Are hospital operating rooms by default "wet locations" requiring electrical shock protection or a risk assessment?

Operating Room Electrical Safety Open to Debate

Are hospital operating rooms by default "wet locations"? Deciding yes or no has not been easy for the technical committee revising NFPA 99, Health Care Facilities, Richard P. Bielen writes in the current NFPA Journal.

Work on an update of NFPA 99, Health Care Facilities, is starting anew after vigorous debate last year could not settle the question of whether hospital operating rooms are "wet locations" requiring special protection against electrical shock, unless a risk assessment determines otherwise, Richard P. Bielen, director of Fire Protection Systems Engineering for NFPA and staff liaison for the standard, writes in the NFPA Journal®'s current issue.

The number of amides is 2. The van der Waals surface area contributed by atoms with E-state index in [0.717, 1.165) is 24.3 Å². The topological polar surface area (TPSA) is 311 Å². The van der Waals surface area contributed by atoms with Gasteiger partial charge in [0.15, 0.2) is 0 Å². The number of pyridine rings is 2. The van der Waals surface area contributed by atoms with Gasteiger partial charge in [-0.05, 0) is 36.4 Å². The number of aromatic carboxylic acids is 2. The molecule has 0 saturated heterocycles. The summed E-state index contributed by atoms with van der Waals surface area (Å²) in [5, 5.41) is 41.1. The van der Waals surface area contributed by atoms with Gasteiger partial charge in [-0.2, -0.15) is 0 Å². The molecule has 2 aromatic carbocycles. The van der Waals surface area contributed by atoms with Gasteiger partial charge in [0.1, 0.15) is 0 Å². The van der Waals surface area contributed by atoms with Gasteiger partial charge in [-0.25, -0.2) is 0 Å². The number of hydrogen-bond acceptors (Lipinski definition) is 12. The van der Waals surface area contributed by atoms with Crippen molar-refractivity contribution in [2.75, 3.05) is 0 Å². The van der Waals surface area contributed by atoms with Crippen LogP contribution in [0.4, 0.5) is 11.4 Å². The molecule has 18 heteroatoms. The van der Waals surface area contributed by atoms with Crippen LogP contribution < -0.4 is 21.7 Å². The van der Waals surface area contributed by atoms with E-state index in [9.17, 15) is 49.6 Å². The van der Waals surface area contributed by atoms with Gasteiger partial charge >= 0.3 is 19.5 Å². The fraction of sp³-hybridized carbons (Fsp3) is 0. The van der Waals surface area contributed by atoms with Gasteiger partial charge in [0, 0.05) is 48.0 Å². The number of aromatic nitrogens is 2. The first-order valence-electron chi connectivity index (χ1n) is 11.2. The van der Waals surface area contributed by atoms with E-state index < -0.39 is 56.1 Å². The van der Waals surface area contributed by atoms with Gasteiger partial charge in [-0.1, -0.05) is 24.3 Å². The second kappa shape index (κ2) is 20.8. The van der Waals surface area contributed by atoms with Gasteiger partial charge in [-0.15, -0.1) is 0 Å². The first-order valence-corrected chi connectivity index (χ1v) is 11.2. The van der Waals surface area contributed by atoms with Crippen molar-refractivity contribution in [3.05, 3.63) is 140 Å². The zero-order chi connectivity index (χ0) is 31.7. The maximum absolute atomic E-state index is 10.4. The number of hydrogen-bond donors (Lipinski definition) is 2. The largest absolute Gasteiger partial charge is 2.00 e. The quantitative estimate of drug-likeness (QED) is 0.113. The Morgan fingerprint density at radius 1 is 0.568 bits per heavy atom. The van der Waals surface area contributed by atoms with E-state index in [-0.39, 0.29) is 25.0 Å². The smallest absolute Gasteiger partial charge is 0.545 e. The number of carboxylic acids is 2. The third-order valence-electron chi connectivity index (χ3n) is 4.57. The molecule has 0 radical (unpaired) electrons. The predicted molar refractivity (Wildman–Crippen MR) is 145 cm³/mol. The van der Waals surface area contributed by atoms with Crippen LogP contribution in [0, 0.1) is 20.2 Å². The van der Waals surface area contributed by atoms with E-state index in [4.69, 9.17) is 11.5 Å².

On the same page with his article are links to audio files in which Bielen discusses the issue.

The article explains how the technical committee proposed in the 2010 edition of NFPA 99 that operating rooms by default be considered wet locations, but two large groups then took opposing viewpoints, and a compromise was not adopted. One group supports the change; the other says the expense is unjustified because electrical shock historically has not been a significant problem in operating rooms. Whether they should be treated as wet locations depends on the equipment and procedures being performed, this group maintains, according to Bielen's account.

If the proposal were adopted, new or renovated operating rooms would need special protections against electrical shock. The standard is now in the annual 2011 cycle, so its next update is likely to be a 2012 edition, writes Bielen.

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